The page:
Researchers find 'raw' data in African-American blog community

August 26, 2008

UNIVERSITY PARK, Pa. — A recent project gave two IST researchers access to unfiltered data on an African-American blog, allowing them to examine how members of the black community are connecting online to discuss HIV and AIDS.

Lynette Kvasny, an associate professor in Penn State's College of Information Sciences and Technology (IST), is an avid blog reader and noticed an interesting conversation on one following an August 2006 ABC News story on HIV/AIDS among African-Americans.

"I was really surprised by some of the things I was reading … these were things that I'd never seen discussed in a public forum before," Kvasny said. "I thought there must be some way to turn this into something scholarly."

Kvasny and C. Frank Igwe, an IST doctoral degree recipient, analyzed 128 responses to the ABC News story from Aug. 24 to Aug. 26, 2006. They separated the comments into themes, including ineffective leadership in the black community; the relationship between hip-hop culture and AIDS; and the portrayal of AIDS and African-Americans in the media — providing a basis for the researchers to analyze how ethnic identities are conveyed through technology.

Doing this research presented a unique challenge, Kvasny said, because she and Igwe wanted to use the unscripted comments from the anonymous blog posters while still following ethical research practices.

"This data is very raw, it's not sanitized like you would get in a lab or more formal setting," Kvasny said. "That's very good for us as researchers, but we also had to consider that these bloggers might not have ever intended that people would re-use their comments."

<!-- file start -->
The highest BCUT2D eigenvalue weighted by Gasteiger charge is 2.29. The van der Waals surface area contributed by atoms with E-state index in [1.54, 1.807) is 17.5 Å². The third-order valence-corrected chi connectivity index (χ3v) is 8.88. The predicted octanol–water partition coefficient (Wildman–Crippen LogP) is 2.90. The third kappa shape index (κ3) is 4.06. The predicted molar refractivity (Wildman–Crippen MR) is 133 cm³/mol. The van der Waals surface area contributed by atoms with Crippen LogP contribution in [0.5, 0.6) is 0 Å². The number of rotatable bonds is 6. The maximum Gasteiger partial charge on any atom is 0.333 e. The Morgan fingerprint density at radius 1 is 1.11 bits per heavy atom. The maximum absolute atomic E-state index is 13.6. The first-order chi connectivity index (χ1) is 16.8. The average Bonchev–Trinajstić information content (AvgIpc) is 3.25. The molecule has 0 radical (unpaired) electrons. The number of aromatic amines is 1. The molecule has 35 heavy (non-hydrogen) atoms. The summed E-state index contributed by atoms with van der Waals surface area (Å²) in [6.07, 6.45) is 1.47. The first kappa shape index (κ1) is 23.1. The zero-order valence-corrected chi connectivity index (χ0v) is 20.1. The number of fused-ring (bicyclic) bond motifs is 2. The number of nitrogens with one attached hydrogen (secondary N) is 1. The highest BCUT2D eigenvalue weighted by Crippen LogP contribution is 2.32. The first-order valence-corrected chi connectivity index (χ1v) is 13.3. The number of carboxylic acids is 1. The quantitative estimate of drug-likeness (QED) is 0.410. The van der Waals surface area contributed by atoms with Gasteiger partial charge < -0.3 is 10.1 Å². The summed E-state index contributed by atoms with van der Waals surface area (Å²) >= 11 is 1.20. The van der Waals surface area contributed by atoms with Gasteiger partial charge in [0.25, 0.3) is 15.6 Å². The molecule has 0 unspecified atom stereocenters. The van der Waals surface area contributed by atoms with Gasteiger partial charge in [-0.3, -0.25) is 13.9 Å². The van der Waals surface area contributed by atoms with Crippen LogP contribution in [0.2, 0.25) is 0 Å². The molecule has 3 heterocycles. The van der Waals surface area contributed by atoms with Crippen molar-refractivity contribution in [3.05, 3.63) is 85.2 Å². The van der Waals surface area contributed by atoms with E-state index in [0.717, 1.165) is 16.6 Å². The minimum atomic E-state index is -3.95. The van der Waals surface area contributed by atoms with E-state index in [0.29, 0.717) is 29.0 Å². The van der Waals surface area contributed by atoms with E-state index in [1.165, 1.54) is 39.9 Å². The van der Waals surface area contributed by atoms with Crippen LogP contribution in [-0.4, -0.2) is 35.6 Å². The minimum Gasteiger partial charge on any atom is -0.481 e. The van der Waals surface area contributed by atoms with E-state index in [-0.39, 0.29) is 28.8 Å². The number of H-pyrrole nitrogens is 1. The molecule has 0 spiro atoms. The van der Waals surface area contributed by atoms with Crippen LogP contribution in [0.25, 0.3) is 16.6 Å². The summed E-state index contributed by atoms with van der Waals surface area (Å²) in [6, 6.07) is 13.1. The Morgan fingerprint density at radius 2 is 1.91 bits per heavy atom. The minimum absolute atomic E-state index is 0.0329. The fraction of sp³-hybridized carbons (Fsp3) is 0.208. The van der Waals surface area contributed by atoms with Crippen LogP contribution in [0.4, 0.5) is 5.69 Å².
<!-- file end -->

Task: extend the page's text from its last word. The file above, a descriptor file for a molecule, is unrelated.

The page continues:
For their paper, "An African-American Weblog Community's Reading of AIDS in Black America," the researchers did not use the real names of the blog or its commenters, but did copy some comments verbatim from the blog to provide representative examples of topics that were discussed.

Kvasny also noted the varying levels of community that exist within the blog, saying that while individual users are anonymous, they all are united by a common language and a desire to speak out about HIV/AIDS and other issues affecting the black community. Blogs and message boards also allow people to voice their own opinions, rather than being spoken for by one or several people in the mass media.

"Communities like this give people a place to talk about things they couldn't talk about elsewhere," Kvasny said. "The affordances of technology allow people to become members of a virtual community while still remaining anonymous and being able to freely express their thoughts."

Kvasny said she hopes to continue this research and examine whether blogs are an effective medium for medical practitioners to distribute messages about HIV/AIDS prevention and education.

Kvasny and Igwe's paper appeared in the Journal of Computer-Mediated Communication.

(Media Contacts)

Last Updated July 28, 2017